What can the most beloved female characters from the world’s most important animation franchise teach us about recruitment, employee value proposition, employer branding, etc?
Millions of people around the world grew up with watching Disney movies, learning valuable – and sometimes questionable – lessons from the fantastical worlds populated by lantern-jawed heroes, a host of anthropomorphic forest and jungle animals, and Robin Williams-voiced genies.
Many of these classic stories hinge on one character or another seeking true love, and any amount of contemporary cynicism would only roll the eyes at how these actual fairy tale romances play out. But what would happen if we took the old premise of “someday your prince will come” and applied that to recruiting and recruitment marketing. I know, I know. But hear me out.
Don’t be like Ariel
In The Little Mermaid, Ariel trades her voice to a sea-witch to woo a human prince. There’s a whole lot here that’s worrisome, but for our purposes the most egregious sin is that she radically misrepresents her value proposition to her potential suitor. From a recruitment perspective, she has two unique traits that few others are going to be able to offer: she has an incredible singing voice, and also she is a mermaid—both of which would be enticing reasons to apply for the right subset of candidates. The way she presents herself in the world (ie. her employer brand), however, erases both of those characteristics, making her appear much more generic in what she offers to potentially interested parties. It’s like a small, quirky company with a lot of educational opportunities presenting itself as a straight-laced, stereotypical corporation in its branding.
Don’t be like Sleeping Beauty
Movies are scarier when you’re a kid, because you’re a kid, but the Sleeping Beauty climax is the stuff of ageless nightmare. Prince Phillip storms the castle to rescue Sleeping Beauty (aka Princess Aurora) and fights off a dragon, which is, of course, Maleficent in her most menacing form. Princess Aurora, meanwhile, does… nothing. Sure, she was under a curse, but is that really an excuse? From a recruitment perspective, she waited passively for the right recruit to come along, which is a recipe for slow, inefficient hiring. Businesses (and princesses, I guess) need to actively source their candidates by spreading their employer brands far and wide across social media and other web platforms. Otherwise, they’ll wind up waiting a long time for the right hire to magically come and save them. Not saying she should have been waiting for more princes, but if there’s something that needs to get done, don’t sleep on it.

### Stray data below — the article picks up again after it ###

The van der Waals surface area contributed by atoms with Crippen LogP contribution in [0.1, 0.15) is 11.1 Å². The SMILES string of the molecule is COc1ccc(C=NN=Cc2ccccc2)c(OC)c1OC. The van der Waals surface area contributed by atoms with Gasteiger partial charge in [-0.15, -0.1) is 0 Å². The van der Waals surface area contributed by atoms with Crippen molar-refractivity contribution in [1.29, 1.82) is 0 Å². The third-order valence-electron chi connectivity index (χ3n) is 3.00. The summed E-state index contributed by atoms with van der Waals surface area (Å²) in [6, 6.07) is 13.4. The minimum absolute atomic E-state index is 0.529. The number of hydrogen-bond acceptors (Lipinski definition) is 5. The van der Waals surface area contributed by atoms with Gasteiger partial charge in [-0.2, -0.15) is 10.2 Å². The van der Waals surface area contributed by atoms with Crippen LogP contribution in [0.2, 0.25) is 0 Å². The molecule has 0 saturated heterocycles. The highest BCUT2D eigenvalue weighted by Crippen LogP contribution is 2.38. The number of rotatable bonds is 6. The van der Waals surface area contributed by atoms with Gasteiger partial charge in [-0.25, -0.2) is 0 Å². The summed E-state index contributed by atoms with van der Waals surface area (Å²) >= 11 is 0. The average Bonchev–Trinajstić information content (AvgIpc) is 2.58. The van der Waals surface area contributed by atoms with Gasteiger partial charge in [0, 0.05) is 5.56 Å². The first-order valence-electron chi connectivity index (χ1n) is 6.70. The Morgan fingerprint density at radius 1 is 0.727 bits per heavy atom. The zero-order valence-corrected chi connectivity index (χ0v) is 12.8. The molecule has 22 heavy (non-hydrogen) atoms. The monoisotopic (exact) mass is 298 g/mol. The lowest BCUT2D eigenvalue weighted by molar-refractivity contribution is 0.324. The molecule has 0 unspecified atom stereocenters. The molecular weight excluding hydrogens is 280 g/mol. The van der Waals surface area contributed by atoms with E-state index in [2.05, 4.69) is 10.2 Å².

Be like Tiana
Unlike Sleeping Beauty, The Princess and the Frog’s indomitable Tiana is proof positive that when you have a mission, there’s no sense in letting things like curses slow you down. I mean, she gets turned into a frog that it doesn’t stop her from marrying a prince and, much more importantly, opening up a successful small business.
The recruiting lesson here comes at the precise moment she turns into a frog. She comes across a fellow amphibian making a number of lofty promises, and she expects him to turn into a prince when kissed. In fact, the opposite happens, and she becomes a frog herself. Surprising for a Disney Princess, but for a recruiter, this should really be the expected outcome. Your company is defined by its hires, and not the other way around. What Tiana really gets right is that she makes an effort to work with her new personnel, going on New Orleans-saving adventures that cause them both to grow and develop until they finally achieve human prince and princess form.
Be like Mulan
Which is to say, be as badass as possible. You might be thinking that dressing up as a man in order to sneak into the army would be another case of misrepresenting your EVP. But there’s a subtle distinction. Mulan knows better than anyone else what her unique strengths are and she knows how to emphasize them. While we don’t necessarily recommend elaborate disguises (though, we don’t necessarily not recommend them), we do recommend getting a strong handle on your company’s strengths and using them as the basis for your employer brand and your EVP, even when it doesn’t conform to everyone else’s expectations.
Of course, the real message in Mulan is about the importance of diversity. Bringing together different people with different ideas, viewpoints, and backgrounds is the type of thing that makes teams stronger, and it’s something that has to begin with your approach to recruitment marketing. Especially in this era of increased competition for quality talent, using a diverse array of platforms and channels to familiarize a wide variety of applicants with your employer brand is key to hiring success. The other key? Knowing which Disney ladies to emulate and which ones not to, clearly.
*cover image via Walt Disney World Instagram